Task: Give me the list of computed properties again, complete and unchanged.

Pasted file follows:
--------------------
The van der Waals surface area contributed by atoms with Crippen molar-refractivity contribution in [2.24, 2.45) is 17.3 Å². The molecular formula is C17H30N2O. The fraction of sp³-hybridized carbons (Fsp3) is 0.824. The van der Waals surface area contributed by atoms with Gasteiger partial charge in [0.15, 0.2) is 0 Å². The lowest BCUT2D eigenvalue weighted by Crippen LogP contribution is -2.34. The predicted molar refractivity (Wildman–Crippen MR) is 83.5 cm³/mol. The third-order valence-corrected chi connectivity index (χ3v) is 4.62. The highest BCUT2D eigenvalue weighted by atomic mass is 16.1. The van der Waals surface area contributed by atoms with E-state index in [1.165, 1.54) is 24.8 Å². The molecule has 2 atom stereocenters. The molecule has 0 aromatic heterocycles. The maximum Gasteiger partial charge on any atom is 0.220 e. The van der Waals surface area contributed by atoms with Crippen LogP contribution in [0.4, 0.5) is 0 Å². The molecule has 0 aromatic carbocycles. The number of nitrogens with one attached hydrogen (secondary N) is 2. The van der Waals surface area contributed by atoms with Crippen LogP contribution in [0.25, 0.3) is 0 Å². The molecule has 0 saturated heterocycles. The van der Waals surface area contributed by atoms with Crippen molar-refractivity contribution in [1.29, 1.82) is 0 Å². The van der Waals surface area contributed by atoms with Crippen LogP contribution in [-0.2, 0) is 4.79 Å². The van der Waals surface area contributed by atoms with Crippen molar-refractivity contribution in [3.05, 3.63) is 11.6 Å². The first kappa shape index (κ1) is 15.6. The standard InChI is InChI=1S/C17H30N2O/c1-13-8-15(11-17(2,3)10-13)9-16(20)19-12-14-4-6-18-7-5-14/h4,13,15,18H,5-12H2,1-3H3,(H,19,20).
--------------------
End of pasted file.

The van der Waals surface area contributed by atoms with Crippen molar-refractivity contribution in [2.24, 2.45) is 17.3 Å². The molecular formula is C17H30N2O. The fraction of sp³-hybridized carbons (Fsp3) is 0.824. The van der Waals surface area contributed by atoms with Gasteiger partial charge in [0.15, 0.2) is 0 Å². The lowest BCUT2D eigenvalue weighted by Crippen LogP contribution is -2.34. The predicted molar refractivity (Wildman–Crippen MR) is 83.5 cm³/mol. The third-order valence-corrected chi connectivity index (χ3v) is 4.62. The highest BCUT2D eigenvalue weighted by atomic mass is 16.1. The van der Waals surface area contributed by atoms with E-state index in [1.165, 1.54) is 24.8 Å². The molecule has 2 atom stereocenters. The molecule has 0 aromatic heterocycles. The maximum Gasteiger partial charge on any atom is 0.220 e. The van der Waals surface area contributed by atoms with Crippen LogP contribution in [0.4, 0.5) is 0 Å². The molecule has 0 aromatic carbocycles. The number of nitrogens with one attached hydrogen (secondary N) is 2. The van der Waals surface area contributed by atoms with Crippen LogP contribution in [0.25, 0.3) is 0 Å². The molecule has 0 saturated heterocycles. The van der Waals surface area contributed by atoms with Crippen molar-refractivity contribution in [1.29, 1.82) is 0 Å². The van der Waals surface area contributed by atoms with Crippen LogP contribution in [-0.2, 0) is 4.79 Å². The van der Waals surface area contributed by atoms with Crippen molar-refractivity contribution in [3.05, 3.63) is 11.6 Å². The first kappa shape index (κ1) is 15.6. The standard InChI is InChI=1S/C17H30N2O/c1-13-8-15(11-17(2,3)10-13)9-16(20)19-12-14-4-6-18-7-5-14/h4,13,15,18H,5-12H2,1-3H3,(H,19,20).